New York City

Restaurants in New York City

New York’s status as a melting pot of diverse cultures makes its dining some of the best and most eclectic in the world, merging international cuisines into high and low food offerings guaranteed to satisfy all taste. There are a few things synonymous with New York City restaurants and dining: fat, doughy bagels, hot dogs and pretzels bought from roving food cards, giant slices of pizza with every conceivable toppings, creamy cheesecakes. But restaurants in New York City have moved far beyond these iconic foods, and many celebrity chefs cut their teeth on the Big Apple’s dining scene, reinventing classic dishes and bringing new ones to the scene with contemporary flair.

There’s a restaurant, and a perfect meal, for all palates: you can slurp ramen at Momofuku, feast on smoked meat sandwiches and Montreal-inspired poutine at Mile End Deli, order authentic (and affordable) Chinese food at Xi’an Famous Foods, lap up borscht at the Russian Tea Room, sample the freshest sushi at 15 East, dive into tacos and tapas at La Palapa, or just get a New York slice at the iconic and ubiquitous Ray’s Pizza. The possibilities at New York City restaurants are literally endless. And don’t forget to wash your meals down with a signature cocktail or craft beer at one of New York City’s many wine bars, cocktail lounges, and microbreweries.

Switzerland native Ralf Kuettel brings a bit of his homeland to New York City with Trestle on Tenth. The Chelsea restaurant offers traditional Swiss comfort food prepared with local ingredients and served in a no-frills dining room.

Serving weet pick-me-ups, the Treats Truck is a mobile bakery owned by Kim Ima. Desserts are priced around $3 a piece and range from butter pecan bars to caramel crème sandwiches, even Mexican chocolate brownies. Ima’s signature treat though is sugar dots, petite sugar cookies are draped in icing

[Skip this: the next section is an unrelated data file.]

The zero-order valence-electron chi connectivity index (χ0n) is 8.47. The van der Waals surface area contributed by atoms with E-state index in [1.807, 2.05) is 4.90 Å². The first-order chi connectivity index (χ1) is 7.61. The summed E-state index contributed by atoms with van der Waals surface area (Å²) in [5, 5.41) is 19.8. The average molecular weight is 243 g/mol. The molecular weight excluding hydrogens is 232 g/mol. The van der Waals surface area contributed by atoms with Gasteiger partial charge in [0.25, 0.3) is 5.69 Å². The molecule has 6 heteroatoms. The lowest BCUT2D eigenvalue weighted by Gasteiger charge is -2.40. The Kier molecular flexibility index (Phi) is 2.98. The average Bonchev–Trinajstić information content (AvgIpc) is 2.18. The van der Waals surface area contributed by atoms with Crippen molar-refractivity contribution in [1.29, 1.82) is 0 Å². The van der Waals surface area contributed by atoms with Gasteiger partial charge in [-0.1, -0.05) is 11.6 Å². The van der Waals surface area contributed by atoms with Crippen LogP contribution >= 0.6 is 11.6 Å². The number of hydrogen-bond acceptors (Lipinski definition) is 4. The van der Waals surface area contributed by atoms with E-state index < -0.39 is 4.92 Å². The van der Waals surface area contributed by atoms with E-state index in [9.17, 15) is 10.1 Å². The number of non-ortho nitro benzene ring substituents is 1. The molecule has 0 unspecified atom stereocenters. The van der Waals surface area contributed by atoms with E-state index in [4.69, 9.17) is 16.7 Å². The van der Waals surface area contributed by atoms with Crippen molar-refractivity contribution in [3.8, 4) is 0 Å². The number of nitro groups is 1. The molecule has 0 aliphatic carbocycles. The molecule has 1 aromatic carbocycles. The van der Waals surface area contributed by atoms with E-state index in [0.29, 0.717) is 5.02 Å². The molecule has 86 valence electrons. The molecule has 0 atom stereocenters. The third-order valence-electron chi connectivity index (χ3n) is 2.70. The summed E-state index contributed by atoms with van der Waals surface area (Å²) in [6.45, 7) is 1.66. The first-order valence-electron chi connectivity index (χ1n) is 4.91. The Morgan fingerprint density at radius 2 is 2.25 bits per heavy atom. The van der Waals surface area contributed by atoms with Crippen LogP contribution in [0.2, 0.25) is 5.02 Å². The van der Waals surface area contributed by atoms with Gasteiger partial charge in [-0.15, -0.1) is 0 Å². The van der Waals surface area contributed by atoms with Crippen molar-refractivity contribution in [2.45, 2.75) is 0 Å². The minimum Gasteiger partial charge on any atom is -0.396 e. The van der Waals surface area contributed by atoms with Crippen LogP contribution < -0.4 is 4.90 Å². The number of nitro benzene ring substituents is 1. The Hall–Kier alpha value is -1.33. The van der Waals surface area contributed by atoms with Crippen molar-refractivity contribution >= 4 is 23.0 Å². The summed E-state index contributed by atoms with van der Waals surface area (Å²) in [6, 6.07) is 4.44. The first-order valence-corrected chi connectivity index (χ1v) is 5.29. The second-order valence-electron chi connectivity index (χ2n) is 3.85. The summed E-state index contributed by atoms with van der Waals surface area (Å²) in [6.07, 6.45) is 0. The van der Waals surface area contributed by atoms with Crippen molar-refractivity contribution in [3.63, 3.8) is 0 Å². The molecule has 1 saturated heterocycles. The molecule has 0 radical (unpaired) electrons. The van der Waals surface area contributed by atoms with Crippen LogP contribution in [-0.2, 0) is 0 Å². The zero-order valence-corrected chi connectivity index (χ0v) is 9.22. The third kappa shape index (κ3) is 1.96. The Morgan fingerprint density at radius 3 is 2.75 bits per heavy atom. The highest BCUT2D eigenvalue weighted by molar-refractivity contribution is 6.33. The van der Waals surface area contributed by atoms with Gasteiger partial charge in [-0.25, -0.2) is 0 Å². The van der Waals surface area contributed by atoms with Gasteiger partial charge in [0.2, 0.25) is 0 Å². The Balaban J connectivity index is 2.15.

Keep a careful eye out for the entrance to this sushi haven in Midtown. With just a small sign and a door, chef Toshihiro Uezo’s restaurant is unassuming in nearly every way, with none of the bling of his trendier neighbors, just a classic red and black lacquered bar and a few Japanese accents.

Red neon letters above a striped awning and patio tables announce the West Broadway address of this popular TriBeCa gathering spot.

Co.

Who needs Naples when the world’s greatest pizza is currently baked at Co., on a windswept corner in Chelsea?

Forced to move to a larger space in Bay Ridge to accommodate its growing popularity, this Mediterranean-style Middle Eastern restaurant run by Rawia Bishara serves home-style dishes based on her mother’s old-world recipes like ground lamb meatballs, stuffed grape leaves, and fatoush — a salad spi

The Chef: Anita Lo worked at New York’s Bouley and Chanterelle before opening her own restaurant, the Michelin-starred Annisa.

At this restaurant, located smack-dab between Union Square and the historic Flatiron district and occupying a stylishly rusticated space inside the furniture emporium ABC Carpet & Home, Jean-Georges Vongerichten shines the spotlight on farm-to-fork vegetables.

A local coffee shop chain based out of Ithaca, Gimme! Coffee has locations in upstate New York and in New York City. At this tiny Williamsburg branch, the shop contains small black tables, a single bright-red bench, and white walls hung with a rotating collection of contemporary artwork.

Though this pizza joint is technically in Greenpoint, Williamsburg’s quieter neighbor to the north, the Neopolitan-style pizza made in the domed white-tiled oven here is worth the 10-minute walk from “the Burg” for its simple but delicious thin-crusted pies.

With oversize porthole windows and glossy wood paneling, Soho’s Lure Fishbar resembles the cabin of a luxury yacht.

A husband-and-wife team transformed an old carriage house into a new cafe by moving their Midtown East flower shop around a corner. Inside this small bistro, whitewashed brick, white tablecloths, celery-colored upholstery, and greenery set the atmosphere.

Though little more than curved counter and an assembly line of La Marzocco machines, this Chelsea Market cafe quickly serves some of New York's best-reviewed espressos, cappuccinos, and coffee drinks.